The organic farm we stayed at in Orvieto offered a cooking class. I signed up for this while our sons enjoyed the pool and grounds. My husband “audited” the cooking class and took notes so I could be more hands-on with the dishes. We made a variety of Italian dishes and the chefs served us all later in a large dining room where the guests of the organic farm hotel guests all sat together at a long dining table. We conversed with people from all over while enjoying the meal that I helped make! Very satisfying event! The class lasted for a few hours as we made several courses….
Agritourismo is the new buzz word for agricultural tourism and organic farms/villas. http://www.locandarosati.
The dining hall within this villa estate was everything you could hope for in an Italian experience—stone walls and big archways. Nearby was an underground wine cellar and a gourmet kitchen where our class was held. Walking through the farm and gardens to find fresh herbs for the meal was authentic and pleasant. Far into the country, we were away from everything. It was peaceful, quiet, rustic and totally natural. What a haven to come home to after our daily jaunts into towns, cities and fortresses nearby.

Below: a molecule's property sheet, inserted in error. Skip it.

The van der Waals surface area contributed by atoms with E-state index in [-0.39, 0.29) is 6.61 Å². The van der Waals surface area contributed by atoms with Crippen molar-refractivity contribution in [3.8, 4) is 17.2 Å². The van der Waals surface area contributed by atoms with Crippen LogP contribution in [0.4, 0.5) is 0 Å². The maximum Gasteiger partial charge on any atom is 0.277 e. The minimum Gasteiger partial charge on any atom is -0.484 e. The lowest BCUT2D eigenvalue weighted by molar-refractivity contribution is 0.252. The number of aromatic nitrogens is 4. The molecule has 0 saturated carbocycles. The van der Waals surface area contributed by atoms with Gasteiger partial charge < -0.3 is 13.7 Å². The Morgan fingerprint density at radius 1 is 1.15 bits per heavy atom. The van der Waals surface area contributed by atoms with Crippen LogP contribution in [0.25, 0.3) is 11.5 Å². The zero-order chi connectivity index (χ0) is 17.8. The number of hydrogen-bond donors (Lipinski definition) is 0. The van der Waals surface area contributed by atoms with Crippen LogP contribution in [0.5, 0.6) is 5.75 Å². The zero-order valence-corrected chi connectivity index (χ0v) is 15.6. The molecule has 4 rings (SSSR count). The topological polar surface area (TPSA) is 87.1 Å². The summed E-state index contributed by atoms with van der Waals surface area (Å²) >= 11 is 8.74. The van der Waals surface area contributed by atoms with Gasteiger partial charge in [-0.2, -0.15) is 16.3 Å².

Chicken cacciatore and other Italian dishes never tasted as good as they did in Orvieto. The freshness of native Italian cooking is supreme to the Italian cooking we have back home in the states. Italian food in America is rich in heavy sauces which seem to mask the real flavors of the food but in Italy, you taste each ingredient and you don’t get overly full.